FIG. 1 is a schematic drawing showing the overall system of the present invention.
FIG. 2 shows a variation of the portion of the embodiment of FIG. 1.
In general, the present invention is directed toward a gas-assisted fluid droplet stream oral cleaning system. Typically, the gas will be air, but it can be other types of gas as well. Low pressure gas accelerates fluid droplets generated at a nozzle portion of the system.
The system of the present invention is shown in FIG. 1, generally indicated by the numeral 10. It includes a hand-held, portable handle unit 12 and a base unit 14. The handle unit 12 is separable from, i.e. not tethered to, base 14. Handle unit 12 includes a high pressure air tank 16 with a control valve 18, which regulates the flow and pressure of the pressurized gas to the nozzle, a tank 20 for liquid, such as water, a stem portion 22 and a nozzle 24 at the free, remote end of stem 22. Connecting ducts 26 and 28 extend from the air tank and liquid tank 20, respectively, through stem 22 to nozzle 24.
Typical pressure in the air tank 16 is between 0.5-100 bar and preferably between 5-50 bar. The volume of the tank 16 will be typically in the range of 10-200 cc, and preferably between 30-100 cc. Air delivered from tank 16 to nozzle 24 via control valve 18, used to accelerate liquid droplets, is less than 10 bar and preferable less than 5 bar. The volume of fluid tank 20 is between 20 and 100 cc.
The base unit portion 14 of the system includes a large volume, high pressure air storage reservoir tank 40, a large volume fluid storage reservoir 42 and a compressor/pump 44 which is used to pressurize gas storage reservoir 40. The high pressure air tank 16 in the handle can be pressurized through a high pressure connection 45 on the handle and a mating connection 46 on the base unit 14, the connection on the base unit extending to the gas storage resevoir 40. The handle fluid storage tank 20 can be refilled from the fluid storage tank 42 through a connection 47 on the handle and mating connection 48 on the base unit. The transfer of fluid can be accomplished with pressure from the high pressure air storage reservoir 40, as indicated by connection line 49. The volume of reservoir 40 will typically be in the range of 10-200 cc and preferably 20-80 cc.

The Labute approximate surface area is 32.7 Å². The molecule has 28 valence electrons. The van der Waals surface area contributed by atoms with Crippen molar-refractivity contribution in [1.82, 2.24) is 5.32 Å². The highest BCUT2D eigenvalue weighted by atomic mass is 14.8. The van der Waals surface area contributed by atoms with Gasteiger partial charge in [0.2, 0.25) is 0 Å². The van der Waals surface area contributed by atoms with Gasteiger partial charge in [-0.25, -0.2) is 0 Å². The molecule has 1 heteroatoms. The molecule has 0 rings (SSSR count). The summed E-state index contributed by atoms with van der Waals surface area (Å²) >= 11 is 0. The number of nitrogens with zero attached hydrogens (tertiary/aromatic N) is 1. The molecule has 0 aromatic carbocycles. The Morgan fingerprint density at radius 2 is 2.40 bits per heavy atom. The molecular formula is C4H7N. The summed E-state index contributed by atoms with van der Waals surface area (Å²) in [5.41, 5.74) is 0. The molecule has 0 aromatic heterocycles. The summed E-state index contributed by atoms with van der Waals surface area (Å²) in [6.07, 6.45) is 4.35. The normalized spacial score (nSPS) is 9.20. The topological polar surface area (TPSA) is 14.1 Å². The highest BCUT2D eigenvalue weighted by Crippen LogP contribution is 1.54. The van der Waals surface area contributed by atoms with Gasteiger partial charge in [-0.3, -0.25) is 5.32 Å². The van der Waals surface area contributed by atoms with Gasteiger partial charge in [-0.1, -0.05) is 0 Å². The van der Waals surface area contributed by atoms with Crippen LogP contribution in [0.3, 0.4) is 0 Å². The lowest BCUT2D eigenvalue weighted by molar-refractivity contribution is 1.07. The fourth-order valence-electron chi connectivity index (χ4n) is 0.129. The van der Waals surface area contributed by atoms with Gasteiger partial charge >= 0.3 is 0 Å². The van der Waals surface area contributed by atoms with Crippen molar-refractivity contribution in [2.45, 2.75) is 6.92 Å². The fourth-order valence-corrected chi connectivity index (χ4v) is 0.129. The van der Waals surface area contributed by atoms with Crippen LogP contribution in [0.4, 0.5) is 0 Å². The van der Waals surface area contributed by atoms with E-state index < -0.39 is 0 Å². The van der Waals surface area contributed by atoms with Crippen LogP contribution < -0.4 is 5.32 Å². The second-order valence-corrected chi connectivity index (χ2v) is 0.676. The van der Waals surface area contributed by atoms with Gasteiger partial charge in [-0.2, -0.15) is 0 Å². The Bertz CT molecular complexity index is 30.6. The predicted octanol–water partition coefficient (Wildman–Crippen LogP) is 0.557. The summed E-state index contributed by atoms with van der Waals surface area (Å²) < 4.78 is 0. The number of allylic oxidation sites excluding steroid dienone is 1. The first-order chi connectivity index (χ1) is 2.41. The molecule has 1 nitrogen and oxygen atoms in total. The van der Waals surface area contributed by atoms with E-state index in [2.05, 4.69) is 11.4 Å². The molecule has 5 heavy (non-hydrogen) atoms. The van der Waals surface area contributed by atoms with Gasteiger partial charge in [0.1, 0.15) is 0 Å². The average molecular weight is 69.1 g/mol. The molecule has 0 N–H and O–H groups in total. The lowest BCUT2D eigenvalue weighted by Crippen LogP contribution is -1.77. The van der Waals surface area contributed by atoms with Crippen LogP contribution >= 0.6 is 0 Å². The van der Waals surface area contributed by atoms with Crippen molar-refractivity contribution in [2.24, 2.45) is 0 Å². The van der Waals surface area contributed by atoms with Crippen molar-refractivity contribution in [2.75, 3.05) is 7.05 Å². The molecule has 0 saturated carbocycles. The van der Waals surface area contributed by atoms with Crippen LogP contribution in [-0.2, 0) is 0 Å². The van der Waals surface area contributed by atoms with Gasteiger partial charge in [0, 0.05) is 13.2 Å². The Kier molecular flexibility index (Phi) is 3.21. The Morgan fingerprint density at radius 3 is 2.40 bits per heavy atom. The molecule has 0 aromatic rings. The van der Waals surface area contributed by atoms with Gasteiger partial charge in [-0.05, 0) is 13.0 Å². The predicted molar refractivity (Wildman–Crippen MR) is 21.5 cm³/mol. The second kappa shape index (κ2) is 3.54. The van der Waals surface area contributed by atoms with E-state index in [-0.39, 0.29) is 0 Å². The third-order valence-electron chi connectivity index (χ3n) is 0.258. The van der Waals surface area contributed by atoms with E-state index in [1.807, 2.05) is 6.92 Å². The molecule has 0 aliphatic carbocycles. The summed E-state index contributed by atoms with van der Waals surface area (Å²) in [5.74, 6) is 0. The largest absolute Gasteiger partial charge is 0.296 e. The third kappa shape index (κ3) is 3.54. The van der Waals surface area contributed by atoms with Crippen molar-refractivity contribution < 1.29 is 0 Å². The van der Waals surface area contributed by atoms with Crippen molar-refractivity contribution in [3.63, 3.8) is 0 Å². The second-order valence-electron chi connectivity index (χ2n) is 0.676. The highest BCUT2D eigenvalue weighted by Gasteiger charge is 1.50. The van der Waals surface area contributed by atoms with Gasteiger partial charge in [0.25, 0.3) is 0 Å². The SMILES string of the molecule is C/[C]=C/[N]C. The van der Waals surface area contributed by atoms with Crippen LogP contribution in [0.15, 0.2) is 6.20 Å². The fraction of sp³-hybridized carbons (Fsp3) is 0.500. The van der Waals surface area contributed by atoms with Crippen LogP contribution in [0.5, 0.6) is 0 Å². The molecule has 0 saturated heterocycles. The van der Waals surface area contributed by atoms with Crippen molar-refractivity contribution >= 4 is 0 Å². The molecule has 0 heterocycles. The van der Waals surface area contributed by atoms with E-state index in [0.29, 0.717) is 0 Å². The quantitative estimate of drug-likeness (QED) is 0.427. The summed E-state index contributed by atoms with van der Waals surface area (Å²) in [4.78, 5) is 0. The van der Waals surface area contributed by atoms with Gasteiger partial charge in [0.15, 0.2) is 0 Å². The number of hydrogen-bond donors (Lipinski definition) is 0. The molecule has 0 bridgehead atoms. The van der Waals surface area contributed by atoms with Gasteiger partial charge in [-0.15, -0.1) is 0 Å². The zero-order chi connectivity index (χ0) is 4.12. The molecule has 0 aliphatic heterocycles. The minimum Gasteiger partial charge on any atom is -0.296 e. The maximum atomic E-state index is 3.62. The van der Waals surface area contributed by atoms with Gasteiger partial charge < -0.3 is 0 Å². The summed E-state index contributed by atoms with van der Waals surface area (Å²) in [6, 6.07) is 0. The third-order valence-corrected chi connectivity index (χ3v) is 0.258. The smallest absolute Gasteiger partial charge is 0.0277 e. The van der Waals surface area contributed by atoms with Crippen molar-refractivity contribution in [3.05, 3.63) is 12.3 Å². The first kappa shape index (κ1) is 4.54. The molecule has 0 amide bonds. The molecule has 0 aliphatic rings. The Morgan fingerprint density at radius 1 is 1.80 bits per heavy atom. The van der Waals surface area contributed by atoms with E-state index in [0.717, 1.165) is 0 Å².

Alternatively, a separate pump (not shown) can be used to move liquid from storage reservoir 42 in the base unit to storage tank 20 in the handle.
It is also possible, as an alternative, to have a pump in the handle 12 to pressurize air tank 16. The use of a pressurized container in the handle 12, however, as opposed to a separate pump in the handle or as opposed to use of a tethered arrangement between a base unit and a handle has an advantage of being efficient for the user. It is typically difficult to operate an air pump with batteries. In the preferred embodiment, there is no pump or motor inside the handle. It is thus light and easy to operate.